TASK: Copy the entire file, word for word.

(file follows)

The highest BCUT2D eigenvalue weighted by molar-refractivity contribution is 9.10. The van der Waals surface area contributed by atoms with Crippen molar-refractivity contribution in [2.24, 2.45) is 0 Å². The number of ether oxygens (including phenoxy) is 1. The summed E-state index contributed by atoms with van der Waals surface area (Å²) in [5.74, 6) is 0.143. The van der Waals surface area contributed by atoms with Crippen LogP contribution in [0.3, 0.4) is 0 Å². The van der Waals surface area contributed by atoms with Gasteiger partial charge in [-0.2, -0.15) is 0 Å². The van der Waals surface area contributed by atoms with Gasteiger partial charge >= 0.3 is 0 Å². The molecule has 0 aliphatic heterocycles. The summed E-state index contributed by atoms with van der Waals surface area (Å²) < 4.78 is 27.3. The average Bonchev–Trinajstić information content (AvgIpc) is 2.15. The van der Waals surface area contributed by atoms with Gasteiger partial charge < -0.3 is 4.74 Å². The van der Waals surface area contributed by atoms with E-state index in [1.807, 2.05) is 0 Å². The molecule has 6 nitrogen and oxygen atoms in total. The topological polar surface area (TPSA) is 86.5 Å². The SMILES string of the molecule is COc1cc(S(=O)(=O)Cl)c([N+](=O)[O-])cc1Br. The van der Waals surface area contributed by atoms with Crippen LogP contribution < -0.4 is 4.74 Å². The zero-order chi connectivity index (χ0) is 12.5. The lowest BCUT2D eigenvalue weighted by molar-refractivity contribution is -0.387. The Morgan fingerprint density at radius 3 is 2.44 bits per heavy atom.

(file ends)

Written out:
The highest BCUT2D eigenvalue weighted by molar-refractivity contribution is 9.10. The van der Waals surface area contributed by atoms with Crippen molar-refractivity contribution in [2.24, 2.45) is 0 Å². The number of ether oxygens (including phenoxy) is 1. The summed E-state index contributed by atoms with van der Waals surface area (Å²) in [5.74, 6) is 0.143. The van der Waals surface area contributed by atoms with Crippen LogP contribution in [0.3, 0.4) is 0 Å². The van der Waals surface area contributed by atoms with Gasteiger partial charge in [-0.2, -0.15) is 0 Å². The van der Waals surface area contributed by atoms with Gasteiger partial charge >= 0.3 is 0 Å². The molecule has 0 aliphatic heterocycles. The summed E-state index contributed by atoms with van der Waals surface area (Å²) < 4.78 is 27.3. The average Bonchev–Trinajstić information content (AvgIpc) is 2.15. The van der Waals surface area contributed by atoms with Gasteiger partial charge < -0.3 is 4.74 Å². The van der Waals surface area contributed by atoms with E-state index in [1.807, 2.05) is 0 Å². The molecule has 6 nitrogen and oxygen atoms in total. The topological polar surface area (TPSA) is 86.5 Å². The SMILES string of the molecule is COc1cc(S(=O)(=O)Cl)c([N+](=O)[O-])cc1Br. The van der Waals surface area contributed by atoms with Crippen LogP contribution < -0.4 is 4.74 Å². The zero-order chi connectivity index (χ0) is 12.5. The lowest BCUT2D eigenvalue weighted by molar-refractivity contribution is -0.387. The Morgan fingerprint density at radius 3 is 2.44 bits per heavy atom.